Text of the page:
Trade Protection Policy Model

To understand what drives or hinders a government in pursuing trade protection policy, what options are available, and how each component influences each other, a model is provided, which integrates previous arguments and observations (Figure 4).

Figure 4. Trade Protection Policy Model

Trade protection policy is influenced by two external factors, main drivers for policy, and two internal factors, which can inhibit action or push for a certain selection of trade protection measures. Each element will be looked at in turn.

Threat and Shipping

The external factors are: a threat and merchant shipping that requires protection. Without either, there is no need to formulate trade protection policy. However, it is difficult for a country to analyze these two factors objectively. How a government perceives a threat and, secondly, the national interest in shipping are, in practice, what count. This perception is influenced by culture and ideology, as will become clear later. The threat to shipping can range from low level piracy to high intensity interstate commerce warfare. The shipping factor is that part of international shipping that requires protection. A primary factor determining this part is the national interest, which can be defined according to flag, ownership, crew nationality or other factors. Furthermore, trade protection policy can be focused on, or legally limited to, ships operating within a certain area, such as a high risk area, the NATO treaty area or international waters. Finally, trade protection policy can be focused on certain types of shipping, such as military sealift or humanitarian aid transports. The type of threat also dictates what type of shipping is most vulnerable and requires protection. 122


Turning now to the internal factors that direct policy, the complexity of trade protection, as previously explained, can inhibit effective trade protection policy. Historically, a recurring issue of internal debate is caused by a diffusion of responsibilities. Who is responsible for trade protection, and who pays for protection measures, depends on the circumstances, such as the nature of the threat and the type of shipping involved. Complexity is further increased when policy has to be coordinated with allies, especially when a stronger and influential ally has a different view on trade protection measures. Furthermore, cultural differences between civil government, shipping companies and the military add to complexity. Finally, complexity is increased by the variety of trade protection measures. In sum, a complex whole-of-government approach is required, in close cooperation with the commercial sector, to reach agreement on the severity of the threat, the shipping that requires protection and the protective measures to be taken. 123

Culture and ideology

Culture and ideology are internal factors that influence trade protection policy in three principal ways: they act as a filter towards the threat and shipping factor, they increase the complexity factor and they create a bias towards preferred trade protection measures. Culture and ideology are related concepts and therefore grouped as a single factor. Culture is formed by historical experience, education, institutional or national norms and values. Ideology, which can be influenced by culture, is a theoretical framework, a compelling world view that shapes policy. Ideology, as shown by the previous discussion of Liberal and Realist perspectives, frames political questions about the relationship between trade and war, about state intervention in economic affairs, about international cooperation and self-interest.  Constructivism on the other hand regards culture and self-image as prime factors in explaining state behavior. In this light, sea blindness is a cultural phenomenon: the less a society feels connected to the maritime domain, the less it will devote to maritime trade protection. But even consciousness about maritime trade might not always be a blessing. A negative attitude in society against free trade and globalization, as increasingly witnessed in the West these days, could negatively influence the willingness to protect (international) maritime trade. As a further example of the cultural factor, a common cause of misperceiving an enemy is mirror-imaging, which derives from a cultural bias. 124 Another manifestation of the cultural factor is the preferred solution to a threat, in other words, the selection of trade protection measures. A strategic culture influenced by Realism might prefer offensive military action, while a more Liberal culture would be inclined to choose diplomatic action and cooperative defensive measures.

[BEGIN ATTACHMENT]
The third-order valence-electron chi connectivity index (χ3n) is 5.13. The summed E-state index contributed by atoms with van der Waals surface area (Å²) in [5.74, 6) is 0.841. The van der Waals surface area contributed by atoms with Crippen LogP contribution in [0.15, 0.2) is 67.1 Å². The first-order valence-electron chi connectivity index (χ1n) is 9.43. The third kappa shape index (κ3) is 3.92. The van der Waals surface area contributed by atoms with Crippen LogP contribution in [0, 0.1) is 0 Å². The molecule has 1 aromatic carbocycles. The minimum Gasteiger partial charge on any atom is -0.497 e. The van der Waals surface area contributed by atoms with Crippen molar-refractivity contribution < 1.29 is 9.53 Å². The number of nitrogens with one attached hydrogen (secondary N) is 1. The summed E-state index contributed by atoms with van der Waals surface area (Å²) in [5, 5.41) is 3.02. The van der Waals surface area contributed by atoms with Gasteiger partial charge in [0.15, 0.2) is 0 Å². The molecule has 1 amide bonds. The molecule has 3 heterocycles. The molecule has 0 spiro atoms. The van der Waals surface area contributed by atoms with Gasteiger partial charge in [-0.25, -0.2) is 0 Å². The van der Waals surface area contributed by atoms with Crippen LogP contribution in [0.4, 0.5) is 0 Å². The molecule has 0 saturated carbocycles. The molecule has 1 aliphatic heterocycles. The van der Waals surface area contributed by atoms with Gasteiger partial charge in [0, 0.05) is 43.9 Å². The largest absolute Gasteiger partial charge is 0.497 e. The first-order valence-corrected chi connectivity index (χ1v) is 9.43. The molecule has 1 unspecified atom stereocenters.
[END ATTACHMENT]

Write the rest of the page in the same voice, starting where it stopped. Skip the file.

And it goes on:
The effects of culture and ideology on trade protection policy can be seen in the international reaction to Somali piracy. While the factors “threat” and “shipping” were similar to Western, Indo-Pacific and other states, the choice of protection measures differed. While China, India, South-Korea, Japan and Russia primarily focused on national convoys with naval escorts in the Gulf of Aden, Western nations under EU or NATO flag chose zone protection throughout the Gulf of Aden, indirectly protecting all shipping regardless of nationality. Furthermore, while the Indo-Pacific states remained on the defensive within the main shipping lanes, Western nations soon took the initiative, searching for pirates in the wider Somali Basin, blocking pirate camps with amphibious assault ships near the Somali coast or even conducting special forces raids against pirate equipment ashore. 125 Furthermore, among all nations, differences emerged in the allowance of private armed guards on merchant ships, due to ideological differences within government and society regarding the monopoly on violence. In short, the formulation of trade protection policy and the choice of trade protection measures is not a straightforward rational process that fits the threat and the shipping that needs protection. It is also influenced by the conscious and unconscious effects of evolving culture and ideology.